Feynman meant that conservation of energy always holds, so that if you have a static situation, the force field on a particle is conservative. For magnetic forces, you have moving (and changing) currents in the solenoid, so its not static, and if you extract energy from the field, you just weaken the current and extract energy from the system producing the field, doing work on it.
The fact that magnetically induced EMF is non-conservative is the basis of countless claims of perpetual motion machines, so it is good to say early that you can't do this.
Magnetic fields that are changing give rise to non-conservative forces, the integral around a loop is the change in flux inside, but the process of extracting energy from the EMF reduces the magnetic field, and the amount of energy stored in it.
Feynman discusses transformers and the EMF around a loop. He also discusses something else even more counterintuitive and not at all discussed by other people. He shows two moving charges, A and B, so that A is moving perpendicular to the line joining A and B and B is moving along the line joining A and B.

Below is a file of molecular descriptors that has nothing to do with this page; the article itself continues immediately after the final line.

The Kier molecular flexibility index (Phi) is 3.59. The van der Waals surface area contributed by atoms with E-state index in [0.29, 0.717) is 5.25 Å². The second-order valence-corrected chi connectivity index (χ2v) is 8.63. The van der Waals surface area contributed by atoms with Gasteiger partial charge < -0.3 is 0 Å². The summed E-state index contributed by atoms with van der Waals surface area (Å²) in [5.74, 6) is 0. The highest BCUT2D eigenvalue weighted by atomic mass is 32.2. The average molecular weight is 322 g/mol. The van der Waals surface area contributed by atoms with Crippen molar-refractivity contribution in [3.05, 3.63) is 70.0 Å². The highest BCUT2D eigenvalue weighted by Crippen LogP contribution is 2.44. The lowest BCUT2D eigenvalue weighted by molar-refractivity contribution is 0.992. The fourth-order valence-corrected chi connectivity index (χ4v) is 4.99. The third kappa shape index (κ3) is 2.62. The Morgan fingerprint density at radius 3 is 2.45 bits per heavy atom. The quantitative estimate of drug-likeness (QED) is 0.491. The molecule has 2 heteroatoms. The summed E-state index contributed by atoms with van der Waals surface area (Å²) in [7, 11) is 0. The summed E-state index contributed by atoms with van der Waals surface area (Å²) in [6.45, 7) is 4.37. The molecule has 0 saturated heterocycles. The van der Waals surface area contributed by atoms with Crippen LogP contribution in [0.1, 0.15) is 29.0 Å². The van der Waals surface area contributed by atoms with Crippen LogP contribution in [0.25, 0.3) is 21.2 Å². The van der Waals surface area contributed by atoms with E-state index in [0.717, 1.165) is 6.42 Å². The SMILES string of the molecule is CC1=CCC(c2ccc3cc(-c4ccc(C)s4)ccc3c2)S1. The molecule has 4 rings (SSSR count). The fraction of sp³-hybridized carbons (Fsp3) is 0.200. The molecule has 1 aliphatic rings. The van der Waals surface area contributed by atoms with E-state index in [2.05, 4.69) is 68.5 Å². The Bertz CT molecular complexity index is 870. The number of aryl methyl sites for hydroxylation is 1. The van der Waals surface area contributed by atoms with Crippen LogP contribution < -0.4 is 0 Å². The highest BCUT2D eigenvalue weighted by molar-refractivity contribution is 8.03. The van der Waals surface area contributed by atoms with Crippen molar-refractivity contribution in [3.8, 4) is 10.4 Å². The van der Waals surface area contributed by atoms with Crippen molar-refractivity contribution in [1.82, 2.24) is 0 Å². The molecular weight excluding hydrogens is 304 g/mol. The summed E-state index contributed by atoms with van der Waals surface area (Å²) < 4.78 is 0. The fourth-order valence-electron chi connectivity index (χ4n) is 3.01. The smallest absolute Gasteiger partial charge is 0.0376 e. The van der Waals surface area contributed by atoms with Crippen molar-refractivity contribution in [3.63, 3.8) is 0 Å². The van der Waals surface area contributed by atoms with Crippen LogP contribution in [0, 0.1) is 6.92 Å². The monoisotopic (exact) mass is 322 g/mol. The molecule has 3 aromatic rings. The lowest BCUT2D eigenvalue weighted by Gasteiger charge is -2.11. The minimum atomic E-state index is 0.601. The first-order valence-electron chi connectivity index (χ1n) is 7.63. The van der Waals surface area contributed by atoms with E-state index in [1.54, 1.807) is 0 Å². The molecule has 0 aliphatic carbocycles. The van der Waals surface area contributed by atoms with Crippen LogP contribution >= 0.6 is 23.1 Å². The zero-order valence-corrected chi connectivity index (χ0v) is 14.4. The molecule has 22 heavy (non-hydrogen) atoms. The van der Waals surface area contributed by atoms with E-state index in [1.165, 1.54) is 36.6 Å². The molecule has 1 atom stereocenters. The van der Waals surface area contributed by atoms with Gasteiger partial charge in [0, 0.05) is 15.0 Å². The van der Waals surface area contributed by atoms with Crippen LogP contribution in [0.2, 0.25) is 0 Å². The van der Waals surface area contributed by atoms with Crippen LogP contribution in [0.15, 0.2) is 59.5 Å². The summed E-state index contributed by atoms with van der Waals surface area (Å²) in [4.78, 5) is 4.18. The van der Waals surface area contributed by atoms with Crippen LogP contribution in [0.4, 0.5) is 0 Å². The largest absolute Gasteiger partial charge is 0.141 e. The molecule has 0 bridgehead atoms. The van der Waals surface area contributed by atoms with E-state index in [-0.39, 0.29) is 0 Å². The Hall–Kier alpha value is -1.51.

In this case, the force from A on B is not equal and opposite to the force from B on A! This shows you that the (nonradiative) field is carrying momentum, and is transferring momentum to the two charges as the E and B fields rearrange. The recognition that you need to include fields in the conservation laws was long in coming, and this example is just as useful as the transformer for explaining this. Feynman also discusses a case where the field is carrying angular momentum, a collection of charged balls with a current, and when you switch off the current, the balls start to rotated around.